Public Speaking Bootcamp: Deer in Headlights



Public Speaking Bootcamp: Deer in Headlights

BY JEN OLENICZAK BROWN

Public speaking. It’s a skill that can make or break your career path. If you freeze up every single time you talk and can’t express yourself clearly and authentically, you’re going to be held back. Communication is incredibly important in every single career, and public speaking is still one of the highly feared tasks for many people.

Before you say, “I’m just not good at this,” or “I don’t need more skills!” take a step back and take a deep breath. Over the past few issues, we’ve run a public speaking bootcamp to level up your public speaking skills. Whether you’re ready for your first meeting or first TED Talk, these skills will start the trajectory to you being the best version of yourself.  Last month we discussed being in the moment with a brain lock and before that, warming up. Both are critical skills, but what happens when things seem to always go wrong? Then what?
This month we’re focusing on preventing those Deer-in-Headlight moments. Sure, life always happens, but speaking is still a skill, and skills can always be improved and refined. Here are three easy ways to build your skills to limit those “let’s crawl under a rock” moments:

Make Notes, Not a Script
When I coach people I always hope I get them before they work through everything they are going to say. Why? Yes, it’s more work, but it helps me caution against making a script.
Think about the last talk you gave. Did you write everything out word for word? If you did, you might have forgotten huge chunks: this happens when you memorize just enough to remember word order versus meaning and intent. Try saying the ABCs and skip the letters K, F, R, and M. It’s a struggle, right? Same thing.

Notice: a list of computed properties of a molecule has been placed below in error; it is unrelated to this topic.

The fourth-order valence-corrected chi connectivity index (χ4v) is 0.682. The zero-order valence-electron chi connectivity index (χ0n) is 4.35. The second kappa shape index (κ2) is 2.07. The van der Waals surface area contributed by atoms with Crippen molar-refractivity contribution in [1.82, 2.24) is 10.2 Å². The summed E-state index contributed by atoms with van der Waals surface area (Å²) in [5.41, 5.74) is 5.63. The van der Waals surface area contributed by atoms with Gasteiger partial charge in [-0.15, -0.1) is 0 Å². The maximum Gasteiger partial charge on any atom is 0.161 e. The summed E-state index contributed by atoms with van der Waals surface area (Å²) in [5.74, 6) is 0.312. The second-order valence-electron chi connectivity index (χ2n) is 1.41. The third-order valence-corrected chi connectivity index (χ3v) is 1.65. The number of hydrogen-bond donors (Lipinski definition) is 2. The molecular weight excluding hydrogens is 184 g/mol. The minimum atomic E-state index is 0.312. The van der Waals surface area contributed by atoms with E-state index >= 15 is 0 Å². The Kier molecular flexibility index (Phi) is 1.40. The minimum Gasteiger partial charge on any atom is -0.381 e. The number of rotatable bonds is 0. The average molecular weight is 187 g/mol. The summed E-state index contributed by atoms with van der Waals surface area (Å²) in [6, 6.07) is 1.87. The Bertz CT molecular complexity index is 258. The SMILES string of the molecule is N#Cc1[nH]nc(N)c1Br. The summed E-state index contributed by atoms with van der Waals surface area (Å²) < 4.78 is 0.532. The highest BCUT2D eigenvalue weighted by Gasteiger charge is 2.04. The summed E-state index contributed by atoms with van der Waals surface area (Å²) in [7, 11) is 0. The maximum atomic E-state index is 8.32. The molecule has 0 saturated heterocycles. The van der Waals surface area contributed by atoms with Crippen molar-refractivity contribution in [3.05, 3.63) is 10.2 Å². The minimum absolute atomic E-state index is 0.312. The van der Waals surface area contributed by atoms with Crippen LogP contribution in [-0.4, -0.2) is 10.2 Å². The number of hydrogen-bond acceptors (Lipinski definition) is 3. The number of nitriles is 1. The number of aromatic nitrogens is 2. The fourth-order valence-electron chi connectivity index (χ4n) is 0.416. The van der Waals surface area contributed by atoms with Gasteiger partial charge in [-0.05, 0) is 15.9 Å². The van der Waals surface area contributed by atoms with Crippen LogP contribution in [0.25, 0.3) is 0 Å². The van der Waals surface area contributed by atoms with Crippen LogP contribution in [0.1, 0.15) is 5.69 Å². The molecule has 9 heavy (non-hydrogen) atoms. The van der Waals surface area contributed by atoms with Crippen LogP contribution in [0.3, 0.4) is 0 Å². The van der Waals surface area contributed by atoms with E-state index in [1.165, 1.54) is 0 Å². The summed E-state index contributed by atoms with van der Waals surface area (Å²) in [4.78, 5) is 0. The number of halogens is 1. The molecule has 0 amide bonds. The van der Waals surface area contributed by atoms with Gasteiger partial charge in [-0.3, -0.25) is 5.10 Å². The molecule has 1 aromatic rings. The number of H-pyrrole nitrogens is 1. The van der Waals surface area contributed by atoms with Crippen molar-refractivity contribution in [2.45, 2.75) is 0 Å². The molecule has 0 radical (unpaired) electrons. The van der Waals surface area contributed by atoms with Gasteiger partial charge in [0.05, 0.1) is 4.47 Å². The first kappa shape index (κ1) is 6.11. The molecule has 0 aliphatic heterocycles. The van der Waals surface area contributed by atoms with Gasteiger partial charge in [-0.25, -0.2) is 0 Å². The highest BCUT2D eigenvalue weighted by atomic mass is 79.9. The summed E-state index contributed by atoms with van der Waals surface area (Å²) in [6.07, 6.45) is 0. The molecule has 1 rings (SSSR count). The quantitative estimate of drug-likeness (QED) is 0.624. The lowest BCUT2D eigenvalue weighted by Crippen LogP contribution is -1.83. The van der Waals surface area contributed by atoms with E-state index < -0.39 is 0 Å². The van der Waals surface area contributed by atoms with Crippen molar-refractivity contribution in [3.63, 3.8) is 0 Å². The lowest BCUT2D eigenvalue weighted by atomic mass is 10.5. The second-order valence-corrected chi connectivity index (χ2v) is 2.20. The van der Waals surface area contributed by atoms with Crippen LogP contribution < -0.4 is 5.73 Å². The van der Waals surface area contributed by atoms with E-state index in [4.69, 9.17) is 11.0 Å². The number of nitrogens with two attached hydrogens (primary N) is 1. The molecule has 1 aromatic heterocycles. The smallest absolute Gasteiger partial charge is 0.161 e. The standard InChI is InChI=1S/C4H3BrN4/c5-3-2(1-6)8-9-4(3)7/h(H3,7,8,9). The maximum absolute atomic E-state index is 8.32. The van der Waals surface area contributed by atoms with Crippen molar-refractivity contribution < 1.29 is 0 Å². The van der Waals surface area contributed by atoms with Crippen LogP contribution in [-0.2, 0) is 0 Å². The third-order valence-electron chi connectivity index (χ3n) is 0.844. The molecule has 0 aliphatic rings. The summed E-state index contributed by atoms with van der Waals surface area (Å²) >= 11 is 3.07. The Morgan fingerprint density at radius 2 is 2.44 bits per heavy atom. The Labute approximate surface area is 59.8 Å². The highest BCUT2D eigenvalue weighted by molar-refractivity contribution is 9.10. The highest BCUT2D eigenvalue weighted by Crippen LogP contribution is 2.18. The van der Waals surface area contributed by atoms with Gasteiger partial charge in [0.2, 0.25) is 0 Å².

When you’re working on what you want to say, make notes, not a script. If that’s hard for you, work backwards if you have time: write a script, then cut it down to notes. Notes should be keywords and phrases that connect to your larger ideas. They should cue you to remember the larger points – and notes will also make whatever you’re saying more conversational, because you won’t be overly memorized. While we’re on the topic of preparing…
Rehearse
The best way to get better at public speaking, speaking up, communication skills and the whole gamut? Practice. Not just before, which is imperative: do it as much as you can. The more you do something, the better you get.
The phenomenon of Going Against The Grain is in play here: you do the same thing over and over again, and nothing changes. When you try something new, your performance drops. If you stop doing that “new thing” you don’t grow – but if you keep with it, you rise above past performance.
If practicing with notes doesn’t immediately work, stick with it. This applies to meetings, work conversations, talks – the whole spectrum. Which leads to…
Reflect
Quick! Channel the last talk you led or meeting you spoke up in! How did it go? What worked, what didn’t? What can you do differently and improve?
If you can’t quickly answer these questions, chances are you’re not reflecting. I might sound a bit like a broken record with this advice, and that’s ok. The more you hear it, the more you’ll do it!
Consider feedback: if it doesn’t happen immediately or close to the behavior it’s responding to, it’s not effective. The same is true with reflection. Make a habit of thinking about what went well, what didn’t, and how you can improve. By continually refining what you’re doing, you’ll always be improving.
Remember, if you’re not growing, you’re dying.


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